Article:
It is worth noting here that simply being generic or shallow is not inherently a bad thing – similarly, an emphasis on foregrounding points of difference within an apparently formulaic framework is not in itself a sign of an unrewarding story. The problem with Attack on Titan is that its central conceit – the overwhelming power of the Titans and the immense scale of the city-state – is illogical and challenges suspension of disbelief in its fine details that are elided over. A city of the scale depicted built, if the narration in the second episode is to be believed, during a war which mankind is losing defies sense. There is a major disconnect between the threat presented by the Titans – both in terms of the exposition and of the combat with them – and the state of daily life depicted when they are not attacking. Even accounting for the provided explanation – that they have for whatever reason left the city alone for a lengthy period – the sheer scale of the city and the human cost of the continued expeditions outside of the city make it hard to believe a society on the brink of extinction could be sustainable. Like how the human drama – such as the death of Eren’s mother – seems solely there to drive the story towards Eren’s development as a soldier to fight the Titans, the conflict feels strangely and inconsistently defined in order to prolong it to suit the overall narrative. This is a common flaw in genre fiction intent on presenting a hopeless society, or one based on surviving some apocalypse – an inconsistency of scale or threat that does not hold up to close scrutiny beneath its defining quirks.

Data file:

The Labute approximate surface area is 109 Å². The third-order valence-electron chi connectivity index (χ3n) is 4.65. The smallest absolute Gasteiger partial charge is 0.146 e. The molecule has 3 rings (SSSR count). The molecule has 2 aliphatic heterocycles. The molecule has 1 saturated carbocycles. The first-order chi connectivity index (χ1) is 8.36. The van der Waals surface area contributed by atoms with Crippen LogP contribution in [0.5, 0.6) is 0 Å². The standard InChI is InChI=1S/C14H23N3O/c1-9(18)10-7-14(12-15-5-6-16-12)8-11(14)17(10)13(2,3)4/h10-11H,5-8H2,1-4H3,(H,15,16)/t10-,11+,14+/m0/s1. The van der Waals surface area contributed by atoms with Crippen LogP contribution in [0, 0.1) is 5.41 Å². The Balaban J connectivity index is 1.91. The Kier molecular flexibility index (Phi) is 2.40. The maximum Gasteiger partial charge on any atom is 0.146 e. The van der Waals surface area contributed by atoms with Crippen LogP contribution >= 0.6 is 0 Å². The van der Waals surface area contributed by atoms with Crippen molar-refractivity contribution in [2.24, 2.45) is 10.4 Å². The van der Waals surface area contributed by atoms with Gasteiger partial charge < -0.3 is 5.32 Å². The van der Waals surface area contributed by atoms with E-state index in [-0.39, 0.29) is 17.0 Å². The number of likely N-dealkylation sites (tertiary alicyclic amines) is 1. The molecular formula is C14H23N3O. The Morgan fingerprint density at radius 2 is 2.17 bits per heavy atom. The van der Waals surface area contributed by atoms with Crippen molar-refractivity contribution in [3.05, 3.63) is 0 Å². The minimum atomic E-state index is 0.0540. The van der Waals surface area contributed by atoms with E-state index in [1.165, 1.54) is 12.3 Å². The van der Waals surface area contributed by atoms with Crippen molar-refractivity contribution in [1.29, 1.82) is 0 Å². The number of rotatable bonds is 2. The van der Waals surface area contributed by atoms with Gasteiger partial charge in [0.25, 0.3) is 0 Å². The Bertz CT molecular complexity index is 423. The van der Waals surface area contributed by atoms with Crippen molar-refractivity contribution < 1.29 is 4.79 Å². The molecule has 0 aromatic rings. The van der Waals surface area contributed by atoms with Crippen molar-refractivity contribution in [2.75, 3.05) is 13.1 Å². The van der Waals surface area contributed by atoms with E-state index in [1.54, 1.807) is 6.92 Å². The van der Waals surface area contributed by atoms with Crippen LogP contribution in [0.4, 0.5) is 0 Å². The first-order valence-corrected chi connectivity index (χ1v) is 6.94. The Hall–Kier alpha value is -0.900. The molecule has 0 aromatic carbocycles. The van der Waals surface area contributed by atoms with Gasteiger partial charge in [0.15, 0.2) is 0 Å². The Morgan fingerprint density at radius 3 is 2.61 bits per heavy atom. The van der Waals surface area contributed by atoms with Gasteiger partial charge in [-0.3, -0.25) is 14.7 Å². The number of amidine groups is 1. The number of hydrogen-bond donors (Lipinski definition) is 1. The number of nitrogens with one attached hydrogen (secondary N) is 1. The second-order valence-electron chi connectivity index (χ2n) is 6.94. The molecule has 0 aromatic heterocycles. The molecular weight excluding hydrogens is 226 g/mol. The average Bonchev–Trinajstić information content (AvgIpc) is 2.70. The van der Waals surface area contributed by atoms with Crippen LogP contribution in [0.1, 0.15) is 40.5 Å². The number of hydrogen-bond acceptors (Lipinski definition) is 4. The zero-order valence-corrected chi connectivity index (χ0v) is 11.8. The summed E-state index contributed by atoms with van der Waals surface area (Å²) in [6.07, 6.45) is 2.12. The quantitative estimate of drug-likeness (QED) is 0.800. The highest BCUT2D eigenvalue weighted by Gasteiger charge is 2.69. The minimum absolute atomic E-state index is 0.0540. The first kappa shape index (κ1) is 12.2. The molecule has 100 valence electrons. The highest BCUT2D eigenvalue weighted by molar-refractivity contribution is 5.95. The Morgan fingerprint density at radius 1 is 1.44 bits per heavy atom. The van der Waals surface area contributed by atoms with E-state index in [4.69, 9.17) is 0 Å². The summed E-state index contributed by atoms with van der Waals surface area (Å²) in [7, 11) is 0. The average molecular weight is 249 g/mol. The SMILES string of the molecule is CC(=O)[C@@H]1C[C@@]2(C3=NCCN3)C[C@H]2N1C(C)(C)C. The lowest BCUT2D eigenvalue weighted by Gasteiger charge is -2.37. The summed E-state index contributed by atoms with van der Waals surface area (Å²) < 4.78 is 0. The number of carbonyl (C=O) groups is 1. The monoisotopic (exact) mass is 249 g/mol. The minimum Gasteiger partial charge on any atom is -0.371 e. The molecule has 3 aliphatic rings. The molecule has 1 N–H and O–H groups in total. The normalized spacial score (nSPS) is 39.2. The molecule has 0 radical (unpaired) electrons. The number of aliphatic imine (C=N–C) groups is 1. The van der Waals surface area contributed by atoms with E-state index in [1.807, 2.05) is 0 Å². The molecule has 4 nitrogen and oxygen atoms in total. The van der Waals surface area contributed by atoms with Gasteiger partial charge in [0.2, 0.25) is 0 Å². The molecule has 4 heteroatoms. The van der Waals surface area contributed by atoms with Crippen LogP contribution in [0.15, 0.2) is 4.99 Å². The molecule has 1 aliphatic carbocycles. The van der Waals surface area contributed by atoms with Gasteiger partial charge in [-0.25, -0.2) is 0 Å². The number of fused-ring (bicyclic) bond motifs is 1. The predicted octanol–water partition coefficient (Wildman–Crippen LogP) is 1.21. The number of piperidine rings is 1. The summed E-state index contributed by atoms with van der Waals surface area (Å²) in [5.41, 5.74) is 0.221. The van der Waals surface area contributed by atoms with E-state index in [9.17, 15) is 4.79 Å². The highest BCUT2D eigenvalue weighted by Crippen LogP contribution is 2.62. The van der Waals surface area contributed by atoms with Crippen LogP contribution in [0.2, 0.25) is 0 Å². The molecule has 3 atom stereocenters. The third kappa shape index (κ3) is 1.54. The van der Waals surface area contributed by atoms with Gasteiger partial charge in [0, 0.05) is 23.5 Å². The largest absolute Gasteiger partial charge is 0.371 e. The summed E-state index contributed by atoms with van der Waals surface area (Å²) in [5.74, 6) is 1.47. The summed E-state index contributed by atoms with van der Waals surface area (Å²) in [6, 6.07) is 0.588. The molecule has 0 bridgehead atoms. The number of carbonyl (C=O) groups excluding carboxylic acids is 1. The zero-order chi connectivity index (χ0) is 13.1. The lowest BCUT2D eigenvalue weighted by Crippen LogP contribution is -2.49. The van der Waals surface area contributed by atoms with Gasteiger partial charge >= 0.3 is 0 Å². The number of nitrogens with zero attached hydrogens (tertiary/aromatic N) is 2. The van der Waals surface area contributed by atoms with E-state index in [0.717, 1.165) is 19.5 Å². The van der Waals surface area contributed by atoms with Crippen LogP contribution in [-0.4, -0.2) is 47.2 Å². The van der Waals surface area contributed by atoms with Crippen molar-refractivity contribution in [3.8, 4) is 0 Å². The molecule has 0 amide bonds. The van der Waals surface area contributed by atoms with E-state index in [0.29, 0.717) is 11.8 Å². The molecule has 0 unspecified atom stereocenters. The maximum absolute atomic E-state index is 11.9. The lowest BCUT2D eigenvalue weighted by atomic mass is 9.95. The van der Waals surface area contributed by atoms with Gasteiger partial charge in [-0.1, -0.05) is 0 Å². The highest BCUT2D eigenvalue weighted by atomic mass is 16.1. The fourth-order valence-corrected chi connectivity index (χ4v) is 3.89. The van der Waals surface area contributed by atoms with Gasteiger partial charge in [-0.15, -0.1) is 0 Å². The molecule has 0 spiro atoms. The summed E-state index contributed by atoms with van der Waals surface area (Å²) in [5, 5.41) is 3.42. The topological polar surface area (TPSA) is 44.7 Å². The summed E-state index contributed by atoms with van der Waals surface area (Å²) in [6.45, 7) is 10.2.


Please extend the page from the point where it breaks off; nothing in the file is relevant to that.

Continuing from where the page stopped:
To conclude, Attack on Titan is a story which has intruiging details and strong action, but overplays these at the expense of a credible and compelling narrative framework. It is perhaps telling that my first impression upon seeing the horrific monster designs, gratituous violence and fluid, visually striking combat was that it would make a far better game of some description than a TV animé or comic series – giving the audience the chance to test their skill against this defined threat and allowing for the same story of personal vengeance and mastery of an unfamiliar weapon as Eren’s story will follow. A series relies not just on a neat conflict and conflict-resolution mechanic, but all the sundries of narrative that tie each fight together and motivate the characters; Attack On Titan takes a very standard framework and as a result feels more like it is consistently driving as quickly as possible from each deployment of its point-of-difference to the next. As soon as one slows down to consider what is being watched, the gaps which are elided over in order to facilitate this become obvious.